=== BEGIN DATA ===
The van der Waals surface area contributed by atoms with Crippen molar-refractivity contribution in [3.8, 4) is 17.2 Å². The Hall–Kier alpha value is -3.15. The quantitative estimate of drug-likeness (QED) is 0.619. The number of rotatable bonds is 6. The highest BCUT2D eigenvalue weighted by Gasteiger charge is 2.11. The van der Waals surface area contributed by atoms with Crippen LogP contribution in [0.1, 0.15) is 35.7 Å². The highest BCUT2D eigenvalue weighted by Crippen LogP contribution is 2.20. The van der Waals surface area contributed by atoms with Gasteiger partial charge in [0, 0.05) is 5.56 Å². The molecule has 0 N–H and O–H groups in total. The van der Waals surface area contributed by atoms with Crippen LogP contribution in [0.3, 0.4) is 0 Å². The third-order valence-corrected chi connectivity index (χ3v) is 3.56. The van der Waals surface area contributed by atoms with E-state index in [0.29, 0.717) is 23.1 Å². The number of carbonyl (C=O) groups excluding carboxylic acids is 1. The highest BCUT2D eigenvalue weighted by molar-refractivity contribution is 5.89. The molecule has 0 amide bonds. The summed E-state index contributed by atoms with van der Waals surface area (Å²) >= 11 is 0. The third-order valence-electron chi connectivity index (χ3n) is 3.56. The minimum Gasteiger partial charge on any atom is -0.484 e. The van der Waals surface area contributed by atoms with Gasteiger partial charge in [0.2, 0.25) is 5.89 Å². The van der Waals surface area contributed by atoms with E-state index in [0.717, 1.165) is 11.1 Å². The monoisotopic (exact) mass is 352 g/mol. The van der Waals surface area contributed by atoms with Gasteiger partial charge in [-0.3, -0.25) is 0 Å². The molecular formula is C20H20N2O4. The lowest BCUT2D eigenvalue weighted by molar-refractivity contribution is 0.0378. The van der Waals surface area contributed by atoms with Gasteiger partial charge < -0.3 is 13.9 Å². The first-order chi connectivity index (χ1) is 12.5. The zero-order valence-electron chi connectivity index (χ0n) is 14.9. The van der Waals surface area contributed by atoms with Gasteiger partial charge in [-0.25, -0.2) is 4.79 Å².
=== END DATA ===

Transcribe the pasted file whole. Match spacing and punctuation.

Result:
The van der Waals surface area contributed by atoms with Crippen molar-refractivity contribution in [3.8, 4) is 17.2 Å². The Hall–Kier alpha value is -3.15. The quantitative estimate of drug-likeness (QED) is 0.619. The number of rotatable bonds is 6. The highest BCUT2D eigenvalue weighted by Gasteiger charge is 2.11. The van der Waals surface area contributed by atoms with Crippen LogP contribution in [0.1, 0.15) is 35.7 Å². The highest BCUT2D eigenvalue weighted by Crippen LogP contribution is 2.20. The van der Waals surface area contributed by atoms with Gasteiger partial charge in [0, 0.05) is 5.56 Å². The molecule has 0 N–H and O–H groups in total. The van der Waals surface area contributed by atoms with Crippen LogP contribution in [0.3, 0.4) is 0 Å². The third-order valence-corrected chi connectivity index (χ3v) is 3.56. The van der Waals surface area contributed by atoms with E-state index in [0.29, 0.717) is 23.1 Å². The number of carbonyl (C=O) groups excluding carboxylic acids is 1. The highest BCUT2D eigenvalue weighted by molar-refractivity contribution is 5.89. The molecule has 0 amide bonds. The summed E-state index contributed by atoms with van der Waals surface area (Å²) >= 11 is 0. The third-order valence-electron chi connectivity index (χ3n) is 3.56. The minimum Gasteiger partial charge on any atom is -0.484 e. The van der Waals surface area contributed by atoms with Gasteiger partial charge in [0.2, 0.25) is 5.89 Å². The van der Waals surface area contributed by atoms with E-state index in [0.717, 1.165) is 11.1 Å². The monoisotopic (exact) mass is 352 g/mol. The van der Waals surface area contributed by atoms with Gasteiger partial charge in [-0.3, -0.25) is 0 Å². The molecular formula is C20H20N2O4. The lowest BCUT2D eigenvalue weighted by molar-refractivity contribution is 0.0378. The van der Waals surface area contributed by atoms with Gasteiger partial charge < -0.3 is 13.9 Å². The first-order chi connectivity index (χ1) is 12.5. The zero-order valence-electron chi connectivity index (χ0n) is 14.9. The van der Waals surface area contributed by atoms with Gasteiger partial charge in [-0.25, -0.2) is 4.79 Å².